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1350.0 - Australian Economic Indicators, 1994  
Previous ISSUE Released at 11:30 AM (CANBERRA TIME) 01/04/1994   
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1994 Feature Article - Australia's Motor Vehicle Fleet Grows Older
This article was published in Australian Economic Indicators April 1994 issue on 1 April 1994.


Introduction

Just as the Australian population is ageing, so is the motor vehicle fleet. Findings from the 1993 Motor Vehicle Census indicate that the attrition rate of vehicles is declining as we keep our motor vehicles on the road for longer. New motor vehicle registrations as a proportion of total motor vehicle registrations are also declining. The combined effect of these two factors is an increase in the average age of the motor vehicle fleet.

The ageing vehicle fleet impacts upon various segments of the motor vehicle industry. Some of these include motor vehicles and spare parts sales, motor vehicle servicing, and the demand for fuel and lubricants. This article presents some implications for the motor vehicle industry, based on data from the 1993 Motor Vehicle Census.

The results from the Motor Vehicle Census are widely used in the formulation and evaluation of policy in areas such as vehicle emission control, road safety, vehicle manufacturing and road transport infrastructure, as well as market research and strategic planning activities.

Increase in Number of Vehicles

The Motor Vehicle Census was conducted on 30 June 1993 using data supplied by the State and Territory Motor Registries. The Census found that there were 10,505,900 registered motor vehicles in Australia, representing an increase of 4.0 per cent (405,900 vehicles) since the previous Motor Vehicle Census, at 30 September 1991 . By comparison, at the first Motor Vehicle Census taken in 1971 there were 5,106,800 registered motor vehicles. Therefore, in the last twenty-two years Australia has seen the motor vehicle fleet more than double with an increase of 105.9 per cent (5,399,100 vehicles). The average annual rate of growth of the vehicle fleet since 1971 was 4.8 per cent. Graph 1 shows the steady upward trend in the total number of vehicles on the register.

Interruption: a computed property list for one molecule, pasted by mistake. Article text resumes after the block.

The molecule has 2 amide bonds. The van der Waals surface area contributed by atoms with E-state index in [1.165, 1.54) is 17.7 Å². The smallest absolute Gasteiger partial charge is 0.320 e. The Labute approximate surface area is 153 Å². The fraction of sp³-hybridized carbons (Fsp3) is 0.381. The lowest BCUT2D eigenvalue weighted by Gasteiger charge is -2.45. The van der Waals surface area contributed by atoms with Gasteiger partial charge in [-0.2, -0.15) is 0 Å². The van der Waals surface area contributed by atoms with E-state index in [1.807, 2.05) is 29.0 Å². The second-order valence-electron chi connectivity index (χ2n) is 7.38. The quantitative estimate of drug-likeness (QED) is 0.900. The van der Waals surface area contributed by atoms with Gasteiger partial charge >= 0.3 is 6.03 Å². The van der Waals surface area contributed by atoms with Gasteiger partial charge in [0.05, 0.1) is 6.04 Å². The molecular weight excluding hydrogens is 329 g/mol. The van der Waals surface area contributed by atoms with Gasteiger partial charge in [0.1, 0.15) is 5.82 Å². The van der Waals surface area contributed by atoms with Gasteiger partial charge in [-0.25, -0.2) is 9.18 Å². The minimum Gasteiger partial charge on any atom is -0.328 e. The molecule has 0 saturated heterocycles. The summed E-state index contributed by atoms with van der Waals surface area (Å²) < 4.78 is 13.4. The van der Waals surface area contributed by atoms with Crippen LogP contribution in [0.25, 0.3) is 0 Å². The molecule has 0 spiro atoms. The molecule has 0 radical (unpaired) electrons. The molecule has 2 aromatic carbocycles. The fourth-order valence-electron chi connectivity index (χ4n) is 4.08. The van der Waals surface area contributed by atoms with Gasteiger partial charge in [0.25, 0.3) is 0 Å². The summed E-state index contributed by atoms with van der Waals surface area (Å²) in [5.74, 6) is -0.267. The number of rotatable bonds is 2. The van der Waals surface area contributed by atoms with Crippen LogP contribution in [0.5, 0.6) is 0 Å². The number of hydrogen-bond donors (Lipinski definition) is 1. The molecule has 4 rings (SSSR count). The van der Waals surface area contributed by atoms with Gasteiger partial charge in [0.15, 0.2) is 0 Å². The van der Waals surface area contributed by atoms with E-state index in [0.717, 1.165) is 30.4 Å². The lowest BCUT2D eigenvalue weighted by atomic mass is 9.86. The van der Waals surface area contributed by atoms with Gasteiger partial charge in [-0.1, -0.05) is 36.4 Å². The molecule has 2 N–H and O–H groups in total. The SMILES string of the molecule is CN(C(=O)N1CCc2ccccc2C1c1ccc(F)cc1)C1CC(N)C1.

GRAPH 1. TOTAL NUMBER OF VEHICLES ON REGISTER BY TYPE OF VEHICLE
Graph 1 shows the total number of vehicles on register by type of vehicle (passenger vehicles, motor cycles and other) for the period 1979 to 1993.



Three out of Four are Passenger Vehicles

The number of registered passenger vehicles increased by 5.3 per cent (418,700 vehicles) to 8,280,200 vehicles between 1991 and 1993. Passenger vehicles are defined as those vehicles constructed primarily for the carriage of fewer than ten passengers, including the driver (other vehicles such as utilities, cab-chassis and panel vans are described as light commercial vehicles). Passenger vehicles now account for slightly more than three in every four (78.8 per cent) vehicles on the road.

In contrast, only minor increases were recorded for the number of registered motor cycles, up 1.6 per cent (4,700 vehicles) between 1991 and 1993, while ‘other’ registered vehicles (articulated, rigid and non-freight carrying trucks, buses, and light commercial vehicles) were down by 0.9 per cent (17,500 vehicles) on 1991 Motor Vehicle Census figures.

Since 1971, the passenger motor vehicle fleet has grown by 107.5 per cent (4,289,300 vehicles). In the same period, the number of motorcycles has increased by 89.2 per cent (136,200 vehicles) and ‘other’ vehicles have doubled (101.1 per cent) to 973,600 vehicles.